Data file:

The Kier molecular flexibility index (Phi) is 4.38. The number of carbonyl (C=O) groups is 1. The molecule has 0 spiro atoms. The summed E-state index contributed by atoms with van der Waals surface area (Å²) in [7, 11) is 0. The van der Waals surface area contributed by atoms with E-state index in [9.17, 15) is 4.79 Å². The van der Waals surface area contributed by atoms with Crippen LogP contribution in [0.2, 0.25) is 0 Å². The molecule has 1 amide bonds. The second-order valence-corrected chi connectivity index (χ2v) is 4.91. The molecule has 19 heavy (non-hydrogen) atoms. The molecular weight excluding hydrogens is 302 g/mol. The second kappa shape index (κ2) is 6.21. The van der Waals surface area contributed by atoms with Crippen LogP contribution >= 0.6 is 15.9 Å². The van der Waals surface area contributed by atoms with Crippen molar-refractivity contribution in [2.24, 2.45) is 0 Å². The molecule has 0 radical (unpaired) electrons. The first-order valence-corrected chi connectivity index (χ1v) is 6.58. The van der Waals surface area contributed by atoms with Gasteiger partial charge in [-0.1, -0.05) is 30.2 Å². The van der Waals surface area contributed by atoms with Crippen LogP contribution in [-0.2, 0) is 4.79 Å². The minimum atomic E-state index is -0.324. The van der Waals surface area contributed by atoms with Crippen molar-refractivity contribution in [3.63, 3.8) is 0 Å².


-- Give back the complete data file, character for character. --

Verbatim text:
The Kier molecular flexibility index (Phi) is 4.38. The number of carbonyl (C=O) groups is 1. The molecule has 0 spiro atoms. The summed E-state index contributed by atoms with van der Waals surface area (Å²) in [7, 11) is 0. The van der Waals surface area contributed by atoms with E-state index in [9.17, 15) is 4.79 Å². The van der Waals surface area contributed by atoms with Crippen LogP contribution in [0.2, 0.25) is 0 Å². The molecule has 1 amide bonds. The second-order valence-corrected chi connectivity index (χ2v) is 4.91. The molecule has 19 heavy (non-hydrogen) atoms. The molecular weight excluding hydrogens is 302 g/mol. The second kappa shape index (κ2) is 6.21. The van der Waals surface area contributed by atoms with Crippen LogP contribution >= 0.6 is 15.9 Å². The van der Waals surface area contributed by atoms with Crippen molar-refractivity contribution in [2.24, 2.45) is 0 Å². The molecule has 0 radical (unpaired) electrons. The first-order valence-corrected chi connectivity index (χ1v) is 6.58. The van der Waals surface area contributed by atoms with Gasteiger partial charge in [-0.1, -0.05) is 30.2 Å². The van der Waals surface area contributed by atoms with Crippen LogP contribution in [-0.2, 0) is 4.79 Å². The minimum atomic E-state index is -0.324. The van der Waals surface area contributed by atoms with Crippen molar-refractivity contribution in [3.63, 3.8) is 0 Å².